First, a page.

• Read Rodney Stark’s Early Christianity. He’s a modern historian and sociologist who addresses this exact issue through a historiological perspective. While we don’t have numbers, he primarily argues that the number the martyrs were a statistically significant percentage of the Christian population, but perhaps not a large aggregate number.

        But no-one really knows. Rian claims that she knows but she doesn’t. None of us were there. It is a moot point and not worth focussing on. The facts are that many Christians died for their faith.


      • I quite agree John. Thanks for echoing what a lot of people probably think. There’s much more to life than arguing over things that don’t really matter and can’t be proven one way or another.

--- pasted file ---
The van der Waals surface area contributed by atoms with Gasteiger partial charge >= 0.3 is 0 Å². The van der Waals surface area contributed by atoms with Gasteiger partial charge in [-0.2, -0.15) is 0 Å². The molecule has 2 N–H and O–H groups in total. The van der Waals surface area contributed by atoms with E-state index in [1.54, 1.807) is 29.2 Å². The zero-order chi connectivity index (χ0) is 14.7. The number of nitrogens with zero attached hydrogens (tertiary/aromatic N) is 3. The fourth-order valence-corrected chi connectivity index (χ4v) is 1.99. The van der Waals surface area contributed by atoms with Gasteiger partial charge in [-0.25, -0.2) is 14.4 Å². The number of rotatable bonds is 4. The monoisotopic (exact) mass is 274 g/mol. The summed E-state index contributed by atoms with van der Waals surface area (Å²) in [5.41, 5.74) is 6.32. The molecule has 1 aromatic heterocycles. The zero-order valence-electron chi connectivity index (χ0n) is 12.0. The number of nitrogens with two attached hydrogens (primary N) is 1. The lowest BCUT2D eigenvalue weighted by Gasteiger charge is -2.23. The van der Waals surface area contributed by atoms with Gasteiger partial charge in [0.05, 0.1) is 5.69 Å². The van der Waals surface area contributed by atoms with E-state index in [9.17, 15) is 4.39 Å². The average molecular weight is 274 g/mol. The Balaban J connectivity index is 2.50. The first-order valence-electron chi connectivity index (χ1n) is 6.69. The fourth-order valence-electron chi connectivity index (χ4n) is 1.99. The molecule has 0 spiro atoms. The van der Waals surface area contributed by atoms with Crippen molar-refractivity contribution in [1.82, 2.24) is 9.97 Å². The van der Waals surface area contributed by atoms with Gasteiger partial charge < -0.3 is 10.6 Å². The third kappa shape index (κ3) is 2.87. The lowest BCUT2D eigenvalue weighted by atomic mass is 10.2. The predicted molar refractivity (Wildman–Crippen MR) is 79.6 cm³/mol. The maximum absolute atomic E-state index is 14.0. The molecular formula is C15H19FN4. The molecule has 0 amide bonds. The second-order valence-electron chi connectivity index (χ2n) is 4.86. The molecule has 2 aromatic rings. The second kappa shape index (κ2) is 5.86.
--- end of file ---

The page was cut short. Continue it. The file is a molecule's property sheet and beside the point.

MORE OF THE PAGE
• Yes, thanks John. You’ve spoken for me also. The numbers aren’t important, but it is fact that there were genuine Christian martyrs who died for their faith, and always will be. That is faith in action— these people were living by faith when they died. May we also be found living by our faith in the Lord Jesus Christ.


      • Terry and JohnR,

        It’s not important, but Rian is a he and not a she. look, I don’t claim personally to KNOW. But I claim to have read the latest and relevant historical detail from numerous historians and encyclopaedic references. And of course I know that many Christians suffered in the early days. In small Christian communities even a tiny handful of casualties represented (as Stark states) a sad loss to them.